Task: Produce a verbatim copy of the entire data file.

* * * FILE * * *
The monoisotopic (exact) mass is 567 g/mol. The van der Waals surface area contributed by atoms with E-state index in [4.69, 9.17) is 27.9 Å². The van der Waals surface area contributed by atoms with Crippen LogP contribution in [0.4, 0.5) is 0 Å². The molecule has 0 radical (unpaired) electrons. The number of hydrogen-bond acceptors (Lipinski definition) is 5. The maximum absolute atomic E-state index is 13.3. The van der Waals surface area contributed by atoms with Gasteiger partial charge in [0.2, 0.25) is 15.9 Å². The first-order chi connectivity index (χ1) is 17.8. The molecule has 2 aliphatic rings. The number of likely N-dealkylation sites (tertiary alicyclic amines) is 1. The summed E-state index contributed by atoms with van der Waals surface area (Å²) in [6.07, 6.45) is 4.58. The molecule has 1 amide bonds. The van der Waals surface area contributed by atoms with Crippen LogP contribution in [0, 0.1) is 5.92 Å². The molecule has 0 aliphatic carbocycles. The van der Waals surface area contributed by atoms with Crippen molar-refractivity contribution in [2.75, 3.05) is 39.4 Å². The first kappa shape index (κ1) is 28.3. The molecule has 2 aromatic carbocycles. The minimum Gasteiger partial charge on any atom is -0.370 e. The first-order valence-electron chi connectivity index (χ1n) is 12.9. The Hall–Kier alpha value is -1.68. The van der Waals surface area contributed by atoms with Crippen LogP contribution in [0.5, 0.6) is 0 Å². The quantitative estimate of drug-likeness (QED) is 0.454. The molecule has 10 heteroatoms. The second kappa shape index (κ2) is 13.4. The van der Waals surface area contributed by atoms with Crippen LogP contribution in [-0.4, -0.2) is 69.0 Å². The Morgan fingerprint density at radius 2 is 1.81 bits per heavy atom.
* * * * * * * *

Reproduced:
The monoisotopic (exact) mass is 567 g/mol. The van der Waals surface area contributed by atoms with E-state index in [4.69, 9.17) is 27.9 Å². The van der Waals surface area contributed by atoms with Crippen LogP contribution in [0.4, 0.5) is 0 Å². The molecule has 0 radical (unpaired) electrons. The number of hydrogen-bond acceptors (Lipinski definition) is 5. The maximum absolute atomic E-state index is 13.3. The van der Waals surface area contributed by atoms with Gasteiger partial charge in [0.2, 0.25) is 15.9 Å². The first-order chi connectivity index (χ1) is 17.8. The molecule has 2 aliphatic rings. The number of likely N-dealkylation sites (tertiary alicyclic amines) is 1. The summed E-state index contributed by atoms with van der Waals surface area (Å²) in [6.07, 6.45) is 4.58. The molecule has 1 amide bonds. The van der Waals surface area contributed by atoms with Crippen LogP contribution in [0, 0.1) is 5.92 Å². The molecule has 0 aliphatic carbocycles. The van der Waals surface area contributed by atoms with Crippen molar-refractivity contribution in [2.75, 3.05) is 39.4 Å². The first kappa shape index (κ1) is 28.3. The molecule has 2 aromatic carbocycles. The minimum Gasteiger partial charge on any atom is -0.370 e. The first-order valence-electron chi connectivity index (χ1n) is 12.9. The Hall–Kier alpha value is -1.68. The van der Waals surface area contributed by atoms with Crippen LogP contribution in [0.5, 0.6) is 0 Å². The quantitative estimate of drug-likeness (QED) is 0.454. The molecule has 10 heteroatoms. The second kappa shape index (κ2) is 13.4. The van der Waals surface area contributed by atoms with Crippen LogP contribution in [-0.4, -0.2) is 69.0 Å². The Morgan fingerprint density at radius 2 is 1.81 bits per heavy atom.